When American politicians discuss immigration policy, they often do it – as Jeb Bush did Monday and Donald Trump did earlier this summer in the American Southwest, at the Mexican border.
But immigration is an issue ultimately across America, in the places where immigrants come to live.
And immigration from Mexico and Central America could just as easily be discussed in the farm towns of South-Central Florida, places where many of those immigrants come to work. Towns like Immokalee, LaBelle, Sebring, Fort Pierce and Okeechobee are outposts now for the migrants who come from that part of the world seeking work and better lives – and it’s there, at least as much as at the actual border, that the immigration debate has its consequences.
Immigrants from Mexico and Central America – in the United States legally and illegally – pick citrus, tomatoes, mushrooms, and potatoes all over Florida. They work in the sugar cane industry, and in addition to working harvest and planting seasons, they also have found work in the state’s off-again-on-again construction booms.
And in a state with so many tourists, they also work in the accompanying service industry, from cleaning motel rooms to cooking in restaurants.
This influx of non-Cuban Hispanics, which has mostly occurred in the last 25 years or so, has had a huge impact on Florida politics in areas where the immigration has matured, that is, in areas where Hispanic immigrants have been living for nearly a generation. Some of the immigrants have achieved citizenship and are voting – and in many cases they’ve raised children who are now of or approaching voting age.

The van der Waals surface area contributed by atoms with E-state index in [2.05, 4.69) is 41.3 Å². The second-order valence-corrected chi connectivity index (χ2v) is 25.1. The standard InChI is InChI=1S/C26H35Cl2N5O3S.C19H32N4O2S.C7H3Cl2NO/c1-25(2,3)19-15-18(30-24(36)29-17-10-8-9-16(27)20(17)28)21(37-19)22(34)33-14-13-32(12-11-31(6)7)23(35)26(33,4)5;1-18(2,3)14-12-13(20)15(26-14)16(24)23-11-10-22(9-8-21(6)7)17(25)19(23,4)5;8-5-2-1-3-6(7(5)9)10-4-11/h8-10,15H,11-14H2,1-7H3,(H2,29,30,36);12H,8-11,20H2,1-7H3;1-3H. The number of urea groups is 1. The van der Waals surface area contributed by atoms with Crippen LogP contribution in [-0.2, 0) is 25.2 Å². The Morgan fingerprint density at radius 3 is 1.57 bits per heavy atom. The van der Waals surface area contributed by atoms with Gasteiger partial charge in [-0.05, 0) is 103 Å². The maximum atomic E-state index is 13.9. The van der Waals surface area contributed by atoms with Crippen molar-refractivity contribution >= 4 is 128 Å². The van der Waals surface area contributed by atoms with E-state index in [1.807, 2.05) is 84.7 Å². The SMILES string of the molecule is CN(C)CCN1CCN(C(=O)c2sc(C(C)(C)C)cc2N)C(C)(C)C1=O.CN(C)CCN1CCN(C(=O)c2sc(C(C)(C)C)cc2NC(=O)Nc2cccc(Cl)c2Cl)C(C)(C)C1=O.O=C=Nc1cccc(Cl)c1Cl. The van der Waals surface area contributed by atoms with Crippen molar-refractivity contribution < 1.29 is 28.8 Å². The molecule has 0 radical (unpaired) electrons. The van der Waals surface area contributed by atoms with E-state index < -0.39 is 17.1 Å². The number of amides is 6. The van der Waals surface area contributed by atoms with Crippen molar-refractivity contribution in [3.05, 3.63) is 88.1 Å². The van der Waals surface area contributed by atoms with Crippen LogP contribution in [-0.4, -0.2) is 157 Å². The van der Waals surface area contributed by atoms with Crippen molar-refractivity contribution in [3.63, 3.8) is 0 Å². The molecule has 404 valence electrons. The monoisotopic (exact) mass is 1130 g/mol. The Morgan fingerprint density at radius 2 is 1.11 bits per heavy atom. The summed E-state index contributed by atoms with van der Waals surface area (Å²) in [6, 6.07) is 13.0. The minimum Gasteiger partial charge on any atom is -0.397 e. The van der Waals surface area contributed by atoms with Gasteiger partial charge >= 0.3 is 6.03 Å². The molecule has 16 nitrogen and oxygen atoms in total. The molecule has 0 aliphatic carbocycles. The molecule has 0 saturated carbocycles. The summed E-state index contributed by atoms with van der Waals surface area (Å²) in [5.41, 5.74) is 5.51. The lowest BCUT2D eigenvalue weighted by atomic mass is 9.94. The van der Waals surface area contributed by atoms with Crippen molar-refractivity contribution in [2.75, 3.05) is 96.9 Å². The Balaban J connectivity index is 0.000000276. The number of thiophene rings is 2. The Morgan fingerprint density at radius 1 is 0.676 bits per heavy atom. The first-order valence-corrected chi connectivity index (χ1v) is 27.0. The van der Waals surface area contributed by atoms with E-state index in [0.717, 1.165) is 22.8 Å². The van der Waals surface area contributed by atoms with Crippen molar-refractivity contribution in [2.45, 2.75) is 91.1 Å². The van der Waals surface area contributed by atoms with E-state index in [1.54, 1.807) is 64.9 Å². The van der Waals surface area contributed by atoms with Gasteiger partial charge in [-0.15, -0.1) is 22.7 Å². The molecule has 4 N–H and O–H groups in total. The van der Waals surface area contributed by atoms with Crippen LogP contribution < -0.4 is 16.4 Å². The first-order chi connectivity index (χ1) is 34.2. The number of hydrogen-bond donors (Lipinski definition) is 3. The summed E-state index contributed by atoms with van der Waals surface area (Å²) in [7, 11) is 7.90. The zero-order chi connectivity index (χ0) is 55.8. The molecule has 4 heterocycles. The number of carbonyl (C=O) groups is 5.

The battle for that huge, and still growing, class of voters has been going on between the two parties in Florida for about a decade, and continues to heavily influence elections.
Let’s look at the section of the Political Almanac of Florida on Immokalee, in Collier County.
In the west-central part of the district is Immokalee, its largest town with about 24,000 residents, more than 18,000 of them, or 75 percent, Hispanic. The town, known as the “tomato capital of the world,” could almost be in southern Mexico or Guatemala. Businesses along the two main roads in the city include the Tienda de Guatemala, the Tienda el Quetzal and the Azteca Super Centro, a food store that’s part of a local chain with a couple other area locations. The local party supply store is called Mimi’s Piñatas. … The two Immokalee precincts gave President Obama about 70 percent of their votes….
And from a section on the stretch of Palm Beach County from West Palm to Lake Worth:
The county as a whole has seen a huge increase in Hispanic population, growing by 78 percent between 2000 and 2010. And this central part of the county is where most of that growth has concentrated. …. The influx of Hispanic voters, in particular, but also the increased voting clout of black voters compared to whites, has pushed this district even more solidly into the Democratic column. While Barack Obama won this district by about 30 percentage points in 2008, by 2012 he had gained votes, and defeated Mitt Romney by more than 37 percentage points in the district…..
Hundreds of thousands of words have been written about the increased political clout of Hispanic voters in the last decade. And in places like Florida, where those votes are being cast, is where the immigration story is really playing out, more than at the actual border.
The News Service of Florida